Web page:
Since the Free State Project began working to move liberty-minded individuals to the small New England state of New Hampshire, the sheer volume of libertarians and libertarian-adjacent people in the state has ballooned. What was once a small group of dedicated liberty activists has grown to leave a massive mark on the politics and culture of the mostly-rural Granite state, but the goal of “Liberty in our Lifetime” stays the consistent focal point for what could be described as a homeland for liberty.
With more movers than ever before, the yearly liberty festival Porcfest has grown exponentially, with many people showing up simply to have a respite from endless lockdowns, mask mandates, and vaccine passport schemes that plague other states. For many of the newer attendees, Porcfest (short for “Porcupine Freedom Festival”) is a vacation to a libertarian society.
With demand for liberty higher than ever, the supply of liberty events and festivals seems to be increasing in the Granite State. In 2017, the first “Forkfest” was held, also at Rogers Campground in Lancaster. This year, “Grokfest” describes itself as, “A gathering of mostly-normal people who enjoy the outdoors, good conversations, and great food.” This was the first Grokfest, and is being hosted by Cynthia and Brian of the Garnet School of Self-Sufficiency. Events include a “UTV Fun Hunt” with water-guns, as well as a happy hour with a cash bar, firearm classes, and a cornhole tournament.
I attended the first ever Grokfest this year and spoke with Cynthia. I asked her what Grokfest is all about.
“First and foremost, it’s about community—the Liberty Community. I wanted to provide an alternative to Porcfest: something more centrally located, not as crowded, more of a focus on quality of life, learning, laughing, and creating your own fun. One difference is the people and activities are the entertainment, rather than being ‘entertained’ by a bunch of speakers—which doesn’t seem very social to me.”
I asked her about new movers to New Hampshire, and even though she feels Porcfest is crowded, she doesn’t seem to think that new movers are a problem. “I have personally gotten several families to move to New Hampshire in the past year. That’s a great feeling!” she said.
When speaking with free-staters, there’s a strange mix of excitement and occasional nostalgia. On one hand, the excitement of knowing that movers are arriving faster than ever, plans for freedom are more successful than ever, and that New Hampshire is more free than ever is omni-present, but sometimes there’s a twinge of sad nostalgia for the liberty community that once was. The same people are still here, but as humans we are limited by Dunbars number. Instead of a single, monolithic liberty community, we instead have many hundreds of liberty communities based on the associations and friendships of liberty lovers. These are often shaped by specific interests, whether in gardening, backpacking, bill review, shooting, crypto-currency, pantry-building, or even MMA-fighting, with the sheer number of liberty lovers in such a small place (at least 6,200 if you go by just movers that are tracked by the FSP itself), it seems only natural that people gravitate toward those they share the most in common with.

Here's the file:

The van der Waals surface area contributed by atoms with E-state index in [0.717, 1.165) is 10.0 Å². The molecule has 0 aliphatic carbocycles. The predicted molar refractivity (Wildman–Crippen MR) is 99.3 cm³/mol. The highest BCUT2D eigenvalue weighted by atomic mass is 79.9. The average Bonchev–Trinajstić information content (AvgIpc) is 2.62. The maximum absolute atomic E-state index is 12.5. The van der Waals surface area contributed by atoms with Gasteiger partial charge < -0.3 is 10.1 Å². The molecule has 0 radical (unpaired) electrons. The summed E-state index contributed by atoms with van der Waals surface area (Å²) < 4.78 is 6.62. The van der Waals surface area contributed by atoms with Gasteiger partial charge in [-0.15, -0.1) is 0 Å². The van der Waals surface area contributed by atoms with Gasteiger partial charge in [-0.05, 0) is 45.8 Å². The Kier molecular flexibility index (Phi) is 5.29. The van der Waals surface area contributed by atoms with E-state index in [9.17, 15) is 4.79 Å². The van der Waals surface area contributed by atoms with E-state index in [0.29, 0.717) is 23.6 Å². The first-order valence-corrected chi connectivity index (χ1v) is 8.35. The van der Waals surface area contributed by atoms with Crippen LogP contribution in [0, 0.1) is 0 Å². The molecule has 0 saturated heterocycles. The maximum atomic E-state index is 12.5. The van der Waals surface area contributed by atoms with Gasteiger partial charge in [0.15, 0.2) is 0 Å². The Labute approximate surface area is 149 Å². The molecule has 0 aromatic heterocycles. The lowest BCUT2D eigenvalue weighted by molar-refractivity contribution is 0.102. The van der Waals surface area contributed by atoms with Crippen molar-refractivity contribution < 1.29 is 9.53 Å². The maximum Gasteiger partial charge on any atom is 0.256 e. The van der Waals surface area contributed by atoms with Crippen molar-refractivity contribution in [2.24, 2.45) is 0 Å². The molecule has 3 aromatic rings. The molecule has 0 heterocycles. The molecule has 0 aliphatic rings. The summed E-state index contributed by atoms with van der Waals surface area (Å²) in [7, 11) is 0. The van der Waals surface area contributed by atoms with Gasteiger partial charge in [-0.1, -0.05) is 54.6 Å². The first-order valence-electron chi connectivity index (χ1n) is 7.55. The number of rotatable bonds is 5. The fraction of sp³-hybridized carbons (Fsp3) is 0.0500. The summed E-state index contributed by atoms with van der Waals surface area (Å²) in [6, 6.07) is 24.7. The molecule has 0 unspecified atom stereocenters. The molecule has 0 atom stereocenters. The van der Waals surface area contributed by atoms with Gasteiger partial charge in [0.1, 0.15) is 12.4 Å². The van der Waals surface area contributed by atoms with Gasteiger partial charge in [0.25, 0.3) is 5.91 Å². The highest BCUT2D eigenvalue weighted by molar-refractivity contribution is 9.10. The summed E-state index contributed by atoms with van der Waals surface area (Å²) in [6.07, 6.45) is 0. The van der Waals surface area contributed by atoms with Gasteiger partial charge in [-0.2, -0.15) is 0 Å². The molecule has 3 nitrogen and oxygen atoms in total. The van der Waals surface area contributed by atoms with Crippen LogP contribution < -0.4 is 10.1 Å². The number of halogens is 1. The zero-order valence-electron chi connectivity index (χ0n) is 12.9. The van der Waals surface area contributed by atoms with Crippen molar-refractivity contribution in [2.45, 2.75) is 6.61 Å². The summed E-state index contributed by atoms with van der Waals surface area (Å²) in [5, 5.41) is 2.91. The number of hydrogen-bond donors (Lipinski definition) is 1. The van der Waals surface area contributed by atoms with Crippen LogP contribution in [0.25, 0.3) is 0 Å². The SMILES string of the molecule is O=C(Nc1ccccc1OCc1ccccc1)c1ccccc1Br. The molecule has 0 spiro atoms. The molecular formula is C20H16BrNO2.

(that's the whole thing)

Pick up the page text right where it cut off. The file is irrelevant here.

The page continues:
Self-sufficiency is on the minds of many liberty-lovers across the world, and when it comes to free-staters, they aren’t any different. That’s why the organizers of Grokfest started the Garnet School of Self Sufficiency. There, they host classes on topics such as making Jam, Jerky, Cider, and Maple Syrup. They also have classes on firearms safety, beekeeping, and first aid. At Grokfest, I attended their foraging class, which included a walk along a path and various stops to point out inedible and edible plants, as well as tasting the latter. I learned that birch-tree leaves actually make a very delicious tea, so since I live in an area with a plethora of birch I’ll likely store some of that for the winter in my pantry.
I asked Cynthia what inspired Grokfest. “I found out that Porcfest was out of sites, and I realized there was a void that the market had to fill,” she said. Cynthia explained how she is attending Porcfest this year, but is going to be sharing a site.
With Porcfest very much full, it is really wonderful to see that the liberty community is hosting other festivals to accommodate camping and socializing among other liberty people. Cynthia and Brian intend to host another Grokfest later this year, in the fall. They also intend to host Grokfest 2023, but slightly later in the spring to take advantage of warmer weather.
“The Fall one will have apple picking and cider pressing. It’s a lot of fun for kids and adults! And we’ll make ratatouille from the garden harvest as another project, we’ll have composting demos, and a living-room garden class, growing things in your living room over the winter. We are both very curious, creative and crafty, and like to teach.”
Creative and Crafty is how I’d describe the tent sites. Each tenting area has a name such as “Area 51,” “FEMA Camp,” and “Bohemian Grove.” Each also hosts an outhouse that matches the theme of the campsite. Signs, complete with flowerbeds, welcome you to each area. I chose to stay at Bohemian Grove, which granted me an excellent view in a quiet location.
The very first Grokfest was a swell time, a down-tempo and chill event that reminded me of Porcfests of years gone by. It didn’t have the crowds, it didn’t have the major libertarian names hosting talks, it didn’t have a bunch of vendor stalls where you could buy kratom-infused butter-coffee. Instead it had good fun for friends and family, an environment where you can let the kids run around and play on their own in the full knowledge that they’ll be safe. I certainly hope to attend the next one, and if you come up to New Hampshire, maybe I’ll see you there, too.